Monday, November 28, 2011
In the Lagoon
It's probably sacrilegious to say this, but after three days in the streets and canals of Venice we wanted a break, and so we got on a waterbus at Fondamenta Nuove to go have lunch on Torcello, the tiny island housing Locanda Cipriani, a 13th century church and 16 full-time residents.
Since there's no direct vaporetto to Torcello we went first to Burano, known for its lace and multi-colored houses. This is not the better known Murano, with dozens of factories turning out tourist glass only 10 minutes from Venice itself. Burano is a good 40 minutes from La Serenissima and unfortunately no longer turns out even tourist lace; nearly everything but the most expensive handmade stuff comes from Asia.
However the sun remains shining, and the tourist trade keeps the residents in their brightly painted houses, and all's right with the world.
Even here on Burano though, history more recent than the time of the Doges makes its mark. This little piazzetta has been renamed in honor of the 9/11 victims.
Another boat takes us on to Torcello, where we find ourselves walking a paved path along the single canal, surrounded by fields, the occasional house, and a couple of cafés along the path. This couldn't be farther from the bustle and buildings of Venice.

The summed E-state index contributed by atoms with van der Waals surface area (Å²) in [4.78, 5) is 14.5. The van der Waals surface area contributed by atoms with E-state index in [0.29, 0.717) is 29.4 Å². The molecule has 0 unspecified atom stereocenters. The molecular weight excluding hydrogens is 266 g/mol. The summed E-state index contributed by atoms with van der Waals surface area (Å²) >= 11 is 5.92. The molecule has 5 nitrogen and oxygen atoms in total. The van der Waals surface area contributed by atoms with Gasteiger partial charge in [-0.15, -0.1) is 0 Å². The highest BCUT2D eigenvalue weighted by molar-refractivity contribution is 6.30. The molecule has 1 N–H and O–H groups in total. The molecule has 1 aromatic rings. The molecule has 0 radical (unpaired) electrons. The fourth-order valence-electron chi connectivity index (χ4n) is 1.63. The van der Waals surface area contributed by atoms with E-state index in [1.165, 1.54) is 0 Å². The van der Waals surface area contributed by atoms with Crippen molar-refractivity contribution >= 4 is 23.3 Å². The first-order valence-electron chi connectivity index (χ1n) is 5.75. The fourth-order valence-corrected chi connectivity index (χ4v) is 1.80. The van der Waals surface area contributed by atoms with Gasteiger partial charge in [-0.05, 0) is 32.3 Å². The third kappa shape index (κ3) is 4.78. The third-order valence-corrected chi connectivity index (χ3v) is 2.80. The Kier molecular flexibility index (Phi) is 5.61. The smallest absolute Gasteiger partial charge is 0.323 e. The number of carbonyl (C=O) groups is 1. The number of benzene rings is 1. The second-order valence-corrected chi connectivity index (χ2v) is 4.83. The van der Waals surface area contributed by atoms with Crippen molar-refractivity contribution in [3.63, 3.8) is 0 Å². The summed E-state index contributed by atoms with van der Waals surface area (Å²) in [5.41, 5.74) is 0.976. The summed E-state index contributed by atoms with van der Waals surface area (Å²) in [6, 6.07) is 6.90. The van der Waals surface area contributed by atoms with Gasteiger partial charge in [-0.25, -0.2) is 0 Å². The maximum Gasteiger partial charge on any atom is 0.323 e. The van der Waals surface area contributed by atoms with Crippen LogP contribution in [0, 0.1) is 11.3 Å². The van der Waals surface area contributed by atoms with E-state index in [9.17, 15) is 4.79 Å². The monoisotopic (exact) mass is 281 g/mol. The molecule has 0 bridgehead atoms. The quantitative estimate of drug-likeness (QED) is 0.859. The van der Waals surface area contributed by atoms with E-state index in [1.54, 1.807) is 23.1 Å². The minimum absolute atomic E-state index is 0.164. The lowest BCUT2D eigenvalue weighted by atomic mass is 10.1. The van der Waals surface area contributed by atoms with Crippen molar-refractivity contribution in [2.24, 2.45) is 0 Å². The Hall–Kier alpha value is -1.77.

We have a very pleasant if overpriced lunch at Locanda Cipriani, disappointed that this late in the season they are no longer serving in the garden. With only vaporetto every 40 minutes or so we decide that getting back for a rest is the better part of valor and so we decide to skip the church in favor of catching the next vaporetto back to Venice.
This fellow is patiently waiting for the boat as well.
And when it comes we retrace our route past several of the other islands, including the one that holds the cemetery, and return to the city, ready to deal with airport security and crowds on the way back home.